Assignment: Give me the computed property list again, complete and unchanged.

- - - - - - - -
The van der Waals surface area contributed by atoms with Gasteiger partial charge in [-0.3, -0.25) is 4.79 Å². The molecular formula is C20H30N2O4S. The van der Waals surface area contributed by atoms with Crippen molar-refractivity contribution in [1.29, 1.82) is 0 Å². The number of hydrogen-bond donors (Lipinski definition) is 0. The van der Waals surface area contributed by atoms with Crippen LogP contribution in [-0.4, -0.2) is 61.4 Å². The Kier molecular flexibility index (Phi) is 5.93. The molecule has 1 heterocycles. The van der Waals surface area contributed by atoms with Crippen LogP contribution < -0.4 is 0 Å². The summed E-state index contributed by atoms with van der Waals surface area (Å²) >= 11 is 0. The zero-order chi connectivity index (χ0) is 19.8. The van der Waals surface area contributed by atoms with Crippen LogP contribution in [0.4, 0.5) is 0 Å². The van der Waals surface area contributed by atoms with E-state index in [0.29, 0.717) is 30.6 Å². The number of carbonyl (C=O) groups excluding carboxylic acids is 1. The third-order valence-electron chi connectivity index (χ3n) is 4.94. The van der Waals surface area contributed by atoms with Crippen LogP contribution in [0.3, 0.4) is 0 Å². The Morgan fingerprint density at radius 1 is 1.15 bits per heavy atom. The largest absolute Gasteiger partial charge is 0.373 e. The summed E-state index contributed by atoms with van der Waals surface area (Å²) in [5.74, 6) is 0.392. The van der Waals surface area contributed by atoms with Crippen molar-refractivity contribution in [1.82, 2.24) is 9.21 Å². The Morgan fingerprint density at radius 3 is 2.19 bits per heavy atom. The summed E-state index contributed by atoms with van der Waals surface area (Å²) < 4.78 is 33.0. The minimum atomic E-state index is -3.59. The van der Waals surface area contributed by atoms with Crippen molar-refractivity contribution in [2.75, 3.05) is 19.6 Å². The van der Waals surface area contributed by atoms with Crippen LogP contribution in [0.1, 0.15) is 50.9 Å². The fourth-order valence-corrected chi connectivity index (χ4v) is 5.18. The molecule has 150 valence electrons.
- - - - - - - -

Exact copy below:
The van der Waals surface area contributed by atoms with Gasteiger partial charge in [-0.3, -0.25) is 4.79 Å². The molecular formula is C20H30N2O4S. The van der Waals surface area contributed by atoms with Crippen molar-refractivity contribution in [1.29, 1.82) is 0 Å². The number of hydrogen-bond donors (Lipinski definition) is 0. The van der Waals surface area contributed by atoms with Crippen LogP contribution in [-0.4, -0.2) is 61.4 Å². The Kier molecular flexibility index (Phi) is 5.93. The molecule has 1 heterocycles. The van der Waals surface area contributed by atoms with Crippen LogP contribution < -0.4 is 0 Å². The summed E-state index contributed by atoms with van der Waals surface area (Å²) >= 11 is 0. The zero-order chi connectivity index (χ0) is 19.8. The van der Waals surface area contributed by atoms with Crippen LogP contribution in [0.4, 0.5) is 0 Å². The van der Waals surface area contributed by atoms with E-state index in [0.29, 0.717) is 30.6 Å². The number of carbonyl (C=O) groups excluding carboxylic acids is 1. The third-order valence-electron chi connectivity index (χ3n) is 4.94. The van der Waals surface area contributed by atoms with Crippen LogP contribution in [0.3, 0.4) is 0 Å². The Morgan fingerprint density at radius 1 is 1.15 bits per heavy atom. The largest absolute Gasteiger partial charge is 0.373 e. The summed E-state index contributed by atoms with van der Waals surface area (Å²) in [5.74, 6) is 0.392. The van der Waals surface area contributed by atoms with Crippen molar-refractivity contribution in [1.82, 2.24) is 9.21 Å². The Morgan fingerprint density at radius 3 is 2.19 bits per heavy atom. The summed E-state index contributed by atoms with van der Waals surface area (Å²) < 4.78 is 33.0. The minimum atomic E-state index is -3.59. The van der Waals surface area contributed by atoms with Crippen molar-refractivity contribution in [2.75, 3.05) is 19.6 Å². The van der Waals surface area contributed by atoms with Crippen LogP contribution in [0.1, 0.15) is 50.9 Å². The fourth-order valence-corrected chi connectivity index (χ4v) is 5.18. The molecule has 150 valence electrons.